The range of image variation that occurs under natural viewing conditions is very large. To cope with this variability, the visual system has evolved a set of regulatory mechanisms that optimize sensitivity for prevailing viewing conditions.  This regulation process relies on a set of very elementary neural mechanisms that are arranged in a similar fashion at multiple levels of processing.  Disruptions of these elementary mechanisms may occur in brain disorders, such as epilepsy and autism. Studies of sensitivity regulation may provide useful biomarkers for these disorders and failures of these regulatory processes may contribute to symptomatology.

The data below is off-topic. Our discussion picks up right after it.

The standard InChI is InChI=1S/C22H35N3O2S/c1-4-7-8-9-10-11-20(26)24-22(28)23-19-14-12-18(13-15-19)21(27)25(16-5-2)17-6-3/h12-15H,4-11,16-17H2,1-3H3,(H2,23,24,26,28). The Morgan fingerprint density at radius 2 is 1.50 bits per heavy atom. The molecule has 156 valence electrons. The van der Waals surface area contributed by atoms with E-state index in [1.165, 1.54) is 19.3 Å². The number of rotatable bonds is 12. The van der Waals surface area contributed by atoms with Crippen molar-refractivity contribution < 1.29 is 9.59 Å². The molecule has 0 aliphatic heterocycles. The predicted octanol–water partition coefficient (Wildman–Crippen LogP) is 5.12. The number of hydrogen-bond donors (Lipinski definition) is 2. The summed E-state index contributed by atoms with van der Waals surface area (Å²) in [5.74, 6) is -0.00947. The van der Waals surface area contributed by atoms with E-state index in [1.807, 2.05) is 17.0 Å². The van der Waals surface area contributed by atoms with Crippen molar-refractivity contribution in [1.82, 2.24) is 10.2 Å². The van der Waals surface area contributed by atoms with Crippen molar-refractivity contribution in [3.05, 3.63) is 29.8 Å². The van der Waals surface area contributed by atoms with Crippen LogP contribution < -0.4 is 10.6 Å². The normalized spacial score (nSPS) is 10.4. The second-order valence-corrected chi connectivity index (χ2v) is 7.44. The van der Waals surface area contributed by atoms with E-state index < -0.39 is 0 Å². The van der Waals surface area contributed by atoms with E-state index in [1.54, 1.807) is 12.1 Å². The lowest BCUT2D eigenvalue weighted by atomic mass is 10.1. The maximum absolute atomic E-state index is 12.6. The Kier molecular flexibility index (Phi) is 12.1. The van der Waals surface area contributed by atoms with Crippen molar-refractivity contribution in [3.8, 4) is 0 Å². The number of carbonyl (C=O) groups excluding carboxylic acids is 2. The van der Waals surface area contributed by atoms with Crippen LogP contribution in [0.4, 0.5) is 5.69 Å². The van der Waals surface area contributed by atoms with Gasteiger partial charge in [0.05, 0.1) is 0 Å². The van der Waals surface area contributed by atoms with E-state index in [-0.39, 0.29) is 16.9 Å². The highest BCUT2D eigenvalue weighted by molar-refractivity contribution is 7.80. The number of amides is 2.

Current projects:

  • Visual sensitivity regulation in epilepsy
  • Visual sensitivity regulation in Austism Spectrum Disorders